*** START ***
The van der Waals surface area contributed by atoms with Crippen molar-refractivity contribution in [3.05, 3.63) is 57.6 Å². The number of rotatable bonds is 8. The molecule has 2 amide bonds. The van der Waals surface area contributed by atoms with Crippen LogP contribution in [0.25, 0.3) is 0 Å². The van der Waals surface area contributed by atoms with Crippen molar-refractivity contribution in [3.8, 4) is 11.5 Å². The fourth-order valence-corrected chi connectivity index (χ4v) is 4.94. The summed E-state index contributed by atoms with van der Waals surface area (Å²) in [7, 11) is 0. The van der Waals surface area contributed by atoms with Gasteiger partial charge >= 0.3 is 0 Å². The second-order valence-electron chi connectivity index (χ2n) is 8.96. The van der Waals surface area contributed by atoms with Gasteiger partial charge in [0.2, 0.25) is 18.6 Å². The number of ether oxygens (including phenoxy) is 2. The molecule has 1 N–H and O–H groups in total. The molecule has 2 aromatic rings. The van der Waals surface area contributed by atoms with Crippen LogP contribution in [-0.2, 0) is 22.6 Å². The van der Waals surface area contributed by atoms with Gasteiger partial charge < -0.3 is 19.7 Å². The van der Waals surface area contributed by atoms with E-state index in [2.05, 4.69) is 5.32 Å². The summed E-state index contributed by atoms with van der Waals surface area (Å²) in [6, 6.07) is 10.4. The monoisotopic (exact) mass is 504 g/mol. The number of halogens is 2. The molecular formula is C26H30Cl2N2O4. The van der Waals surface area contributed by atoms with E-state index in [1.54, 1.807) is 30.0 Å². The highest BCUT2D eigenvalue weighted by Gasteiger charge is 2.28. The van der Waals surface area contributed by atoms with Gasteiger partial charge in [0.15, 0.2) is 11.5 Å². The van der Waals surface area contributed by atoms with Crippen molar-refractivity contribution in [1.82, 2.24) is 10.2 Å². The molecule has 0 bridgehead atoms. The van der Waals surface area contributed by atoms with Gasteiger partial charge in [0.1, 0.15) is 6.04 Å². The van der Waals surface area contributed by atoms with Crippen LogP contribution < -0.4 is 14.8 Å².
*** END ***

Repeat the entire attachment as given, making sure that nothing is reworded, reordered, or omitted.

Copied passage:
The van der Waals surface area contributed by atoms with Crippen molar-refractivity contribution in [3.05, 3.63) is 57.6 Å². The number of rotatable bonds is 8. The molecule has 2 amide bonds. The van der Waals surface area contributed by atoms with Crippen LogP contribution in [0.25, 0.3) is 0 Å². The van der Waals surface area contributed by atoms with Crippen molar-refractivity contribution in [3.8, 4) is 11.5 Å². The fourth-order valence-corrected chi connectivity index (χ4v) is 4.94. The summed E-state index contributed by atoms with van der Waals surface area (Å²) in [7, 11) is 0. The van der Waals surface area contributed by atoms with Gasteiger partial charge >= 0.3 is 0 Å². The second-order valence-electron chi connectivity index (χ2n) is 8.96. The van der Waals surface area contributed by atoms with Gasteiger partial charge in [0.2, 0.25) is 18.6 Å². The number of ether oxygens (including phenoxy) is 2. The molecule has 1 N–H and O–H groups in total. The molecule has 2 aromatic rings. The van der Waals surface area contributed by atoms with Crippen LogP contribution in [-0.2, 0) is 22.6 Å². The van der Waals surface area contributed by atoms with Gasteiger partial charge < -0.3 is 19.7 Å². The van der Waals surface area contributed by atoms with E-state index in [2.05, 4.69) is 5.32 Å². The summed E-state index contributed by atoms with van der Waals surface area (Å²) in [6, 6.07) is 10.4. The monoisotopic (exact) mass is 504 g/mol. The number of halogens is 2. The molecular formula is C26H30Cl2N2O4. The van der Waals surface area contributed by atoms with E-state index in [1.54, 1.807) is 30.0 Å². The highest BCUT2D eigenvalue weighted by Gasteiger charge is 2.28. The van der Waals surface area contributed by atoms with Gasteiger partial charge in [0.15, 0.2) is 11.5 Å². The van der Waals surface area contributed by atoms with Crippen molar-refractivity contribution in [1.82, 2.24) is 10.2 Å². The molecule has 0 bridgehead atoms. The van der Waals surface area contributed by atoms with Gasteiger partial charge in [0.1, 0.15) is 6.04 Å². The van der Waals surface area contributed by atoms with Crippen LogP contribution < -0.4 is 14.8 Å².